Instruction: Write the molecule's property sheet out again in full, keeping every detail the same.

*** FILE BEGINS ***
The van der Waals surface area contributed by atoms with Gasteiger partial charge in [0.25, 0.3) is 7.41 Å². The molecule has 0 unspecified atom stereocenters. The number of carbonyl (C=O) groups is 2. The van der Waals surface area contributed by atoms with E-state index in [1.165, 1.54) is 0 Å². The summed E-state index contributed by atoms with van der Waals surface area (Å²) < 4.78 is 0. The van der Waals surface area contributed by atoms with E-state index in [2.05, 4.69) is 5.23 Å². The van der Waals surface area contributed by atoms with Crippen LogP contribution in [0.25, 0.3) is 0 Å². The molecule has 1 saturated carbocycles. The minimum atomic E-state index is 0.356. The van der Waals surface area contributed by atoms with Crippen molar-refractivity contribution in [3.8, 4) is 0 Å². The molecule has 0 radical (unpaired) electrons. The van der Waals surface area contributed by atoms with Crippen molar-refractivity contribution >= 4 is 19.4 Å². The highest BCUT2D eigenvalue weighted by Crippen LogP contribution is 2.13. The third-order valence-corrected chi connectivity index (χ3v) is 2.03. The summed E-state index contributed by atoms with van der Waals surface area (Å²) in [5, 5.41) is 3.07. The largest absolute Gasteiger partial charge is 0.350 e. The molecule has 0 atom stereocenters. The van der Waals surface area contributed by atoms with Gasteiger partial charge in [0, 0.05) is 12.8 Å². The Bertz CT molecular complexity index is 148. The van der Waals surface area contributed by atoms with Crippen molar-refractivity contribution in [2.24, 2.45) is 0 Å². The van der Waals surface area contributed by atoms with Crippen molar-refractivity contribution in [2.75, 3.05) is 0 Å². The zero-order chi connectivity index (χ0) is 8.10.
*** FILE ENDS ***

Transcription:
The van der Waals surface area contributed by atoms with Gasteiger partial charge in [0.25, 0.3) is 7.41 Å². The molecule has 0 unspecified atom stereocenters. The number of carbonyl (C=O) groups is 2. The van der Waals surface area contributed by atoms with E-state index in [1.165, 1.54) is 0 Å². The summed E-state index contributed by atoms with van der Waals surface area (Å²) < 4.78 is 0. The van der Waals surface area contributed by atoms with E-state index in [2.05, 4.69) is 5.23 Å². The van der Waals surface area contributed by atoms with Crippen LogP contribution in [0.25, 0.3) is 0 Å². The molecule has 1 saturated carbocycles. The minimum atomic E-state index is 0.356. The van der Waals surface area contributed by atoms with Crippen molar-refractivity contribution in [3.8, 4) is 0 Å². The molecule has 0 radical (unpaired) electrons. The van der Waals surface area contributed by atoms with Crippen molar-refractivity contribution >= 4 is 19.4 Å². The highest BCUT2D eigenvalue weighted by Crippen LogP contribution is 2.13. The third-order valence-corrected chi connectivity index (χ3v) is 2.03. The summed E-state index contributed by atoms with van der Waals surface area (Å²) in [5, 5.41) is 3.07. The largest absolute Gasteiger partial charge is 0.350 e. The molecule has 0 atom stereocenters. The van der Waals surface area contributed by atoms with Gasteiger partial charge in [0, 0.05) is 12.8 Å². The Bertz CT molecular complexity index is 148. The van der Waals surface area contributed by atoms with Crippen molar-refractivity contribution in [2.24, 2.45) is 0 Å². The van der Waals surface area contributed by atoms with Crippen molar-refractivity contribution in [2.75, 3.05) is 0 Å². The zero-order chi connectivity index (χ0) is 8.10.